Lego – from amateurs to professionals

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I’ve been a fan of Michael Chabon’s writing since I read The Amazing Adventures of Kavalier and Clay in 2003 on holiday in Sicily. (I’d sneak away from the post-dinner political arguments with the excuse of putting the girls to bed, then sit outside in the evening warmth devouring the pages.) His latest, Manhood for Amateurs, is an entertaining and recognition-prompting series of essays and portraits of different stages of the male life. No, there are no expeditions to forests in hair shirts and poor sanitation in order to unite with the Wild Man, but there are nice observations on the double gender standards of parenting: standing in a supermarket queue when holding a small child prompts the comment, “You are such a good dad.” Purely because said child wasn’t crying/blue in the face/killing people. Whereas it’s hard to imagine what a woman would have to do in a supermarket to prompt a similar comment…

A chapter on Lego, however, made me think of how we often work with new techniques and technologies. I’m not talking here about the vanilla Lego boxes (which seem to have all but disappeared) – the ones with a set ration of 4×2 pieces, 2×2 squares, a single basepiece, some long thin pieces and never enough roof pieces. Nor do I mean the scarily high-priced ones for grown-ups to make and display – a robotic dinosaur, a Ferrari or a Star Wars Cloud City. I’m talking about ones like the Police Truck and the castle Drawbridge.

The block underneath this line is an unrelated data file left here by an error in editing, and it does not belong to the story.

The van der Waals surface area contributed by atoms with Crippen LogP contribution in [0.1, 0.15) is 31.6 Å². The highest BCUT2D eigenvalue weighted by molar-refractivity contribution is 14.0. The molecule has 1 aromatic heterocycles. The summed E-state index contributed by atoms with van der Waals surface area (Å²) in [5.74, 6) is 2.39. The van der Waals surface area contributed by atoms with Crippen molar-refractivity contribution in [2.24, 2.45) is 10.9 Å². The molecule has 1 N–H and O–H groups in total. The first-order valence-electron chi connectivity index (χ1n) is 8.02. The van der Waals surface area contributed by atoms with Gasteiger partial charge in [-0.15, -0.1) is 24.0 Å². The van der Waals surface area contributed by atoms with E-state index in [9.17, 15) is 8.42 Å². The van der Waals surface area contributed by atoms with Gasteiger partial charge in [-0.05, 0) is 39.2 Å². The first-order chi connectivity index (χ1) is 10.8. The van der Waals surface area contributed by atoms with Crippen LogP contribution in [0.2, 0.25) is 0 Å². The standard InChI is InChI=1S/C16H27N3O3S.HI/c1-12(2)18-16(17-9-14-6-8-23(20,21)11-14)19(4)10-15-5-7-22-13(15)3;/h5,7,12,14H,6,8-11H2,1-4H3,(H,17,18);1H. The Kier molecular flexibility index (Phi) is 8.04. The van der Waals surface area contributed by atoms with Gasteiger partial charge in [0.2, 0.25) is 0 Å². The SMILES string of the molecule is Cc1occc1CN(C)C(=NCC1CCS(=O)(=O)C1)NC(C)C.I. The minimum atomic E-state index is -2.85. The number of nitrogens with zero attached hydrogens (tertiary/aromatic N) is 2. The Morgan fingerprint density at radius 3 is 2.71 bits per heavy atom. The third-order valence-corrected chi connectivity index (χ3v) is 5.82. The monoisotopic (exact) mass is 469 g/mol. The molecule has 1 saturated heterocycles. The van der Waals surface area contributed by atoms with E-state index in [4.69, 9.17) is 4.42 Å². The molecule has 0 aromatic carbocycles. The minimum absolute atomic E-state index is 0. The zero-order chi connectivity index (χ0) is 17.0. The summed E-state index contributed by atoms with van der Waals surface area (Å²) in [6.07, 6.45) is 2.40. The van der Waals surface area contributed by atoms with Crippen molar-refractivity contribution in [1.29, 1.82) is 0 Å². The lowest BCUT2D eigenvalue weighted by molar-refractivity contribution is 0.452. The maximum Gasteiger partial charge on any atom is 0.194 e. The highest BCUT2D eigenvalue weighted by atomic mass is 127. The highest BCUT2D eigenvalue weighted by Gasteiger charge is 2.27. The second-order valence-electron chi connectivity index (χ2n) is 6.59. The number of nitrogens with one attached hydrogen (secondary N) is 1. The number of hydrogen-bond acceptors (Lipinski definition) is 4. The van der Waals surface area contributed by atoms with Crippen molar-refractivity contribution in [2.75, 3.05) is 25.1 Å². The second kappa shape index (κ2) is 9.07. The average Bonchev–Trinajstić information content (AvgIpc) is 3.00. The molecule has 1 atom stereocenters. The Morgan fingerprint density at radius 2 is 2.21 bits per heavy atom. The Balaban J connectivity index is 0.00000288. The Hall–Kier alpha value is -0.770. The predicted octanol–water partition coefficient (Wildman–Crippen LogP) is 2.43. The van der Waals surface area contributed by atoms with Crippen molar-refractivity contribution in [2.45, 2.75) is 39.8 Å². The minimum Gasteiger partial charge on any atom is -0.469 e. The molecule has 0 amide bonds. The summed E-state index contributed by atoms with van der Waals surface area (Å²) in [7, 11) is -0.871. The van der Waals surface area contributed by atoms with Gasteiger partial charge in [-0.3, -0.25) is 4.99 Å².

First, we get the right equipment and the instructions and do it exactly the way some expert designed it. Then we take it apart and put it back in the toolbox. We may go back at some point and try to rebuild it, but when we can’t quite find the right parts we substitute with others that come to hand in the box. It can take a bit of experience and trial and error before we can see what works and doesn’t, but once we can see that something we originally thought essential isn’t, we can start to be creative. At which point, it’s like the spell is broken – what had been a right/wrong thing (i.e. there is only one way to build this) shifts to a rough framework around which we can improvise. (Try it with heads instead of battlements or with an unfeasible large chassis built out with standard blocks…) And from there it’s a small jump to taking the initial building blocks and creating something new – often starting with a simple structure and adapting/evolving as we go.

And in organisations, our experience can be similar. Some people, of course, stick to what they’ve been taught in the first place, never deviating. Others can adapt a little, tweaking here and there. And then some of us get creative once we’ve got some experience under our belt, freely extrapolating and building new tools and processes to meet new needs. And – like any good post-instruction Lego creation – starting from something concrete, but ending up somewhere not exactly unexpected, but getting there in an unpredictable fashion…

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